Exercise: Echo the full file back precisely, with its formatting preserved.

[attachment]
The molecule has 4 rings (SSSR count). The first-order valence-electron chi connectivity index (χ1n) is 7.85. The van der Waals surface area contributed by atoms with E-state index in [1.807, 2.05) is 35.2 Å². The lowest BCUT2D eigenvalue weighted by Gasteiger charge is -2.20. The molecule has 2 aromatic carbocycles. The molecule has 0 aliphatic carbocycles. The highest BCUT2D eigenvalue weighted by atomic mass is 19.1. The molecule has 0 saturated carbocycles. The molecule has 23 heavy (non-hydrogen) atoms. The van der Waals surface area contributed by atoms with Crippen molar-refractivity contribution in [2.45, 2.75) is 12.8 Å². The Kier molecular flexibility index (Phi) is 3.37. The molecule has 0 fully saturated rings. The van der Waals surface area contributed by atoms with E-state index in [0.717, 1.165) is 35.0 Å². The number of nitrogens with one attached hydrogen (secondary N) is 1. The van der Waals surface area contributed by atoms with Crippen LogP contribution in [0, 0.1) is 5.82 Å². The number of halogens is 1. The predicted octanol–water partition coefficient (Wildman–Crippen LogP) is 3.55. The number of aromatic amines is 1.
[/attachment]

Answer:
The molecule has 4 rings (SSSR count). The first-order valence-electron chi connectivity index (χ1n) is 7.85. The van der Waals surface area contributed by atoms with E-state index in [1.807, 2.05) is 35.2 Å². The lowest BCUT2D eigenvalue weighted by Gasteiger charge is -2.20. The molecule has 2 aromatic carbocycles. The molecule has 0 aliphatic carbocycles. The highest BCUT2D eigenvalue weighted by atomic mass is 19.1. The molecule has 0 saturated carbocycles. The molecule has 23 heavy (non-hydrogen) atoms. The van der Waals surface area contributed by atoms with Crippen molar-refractivity contribution in [2.45, 2.75) is 12.8 Å². The Kier molecular flexibility index (Phi) is 3.37. The molecule has 0 fully saturated rings. The van der Waals surface area contributed by atoms with E-state index in [0.717, 1.165) is 35.0 Å². The number of nitrogens with one attached hydrogen (secondary N) is 1. The van der Waals surface area contributed by atoms with Crippen LogP contribution in [0, 0.1) is 5.82 Å². The number of halogens is 1. The predicted octanol–water partition coefficient (Wildman–Crippen LogP) is 3.55. The number of aromatic amines is 1.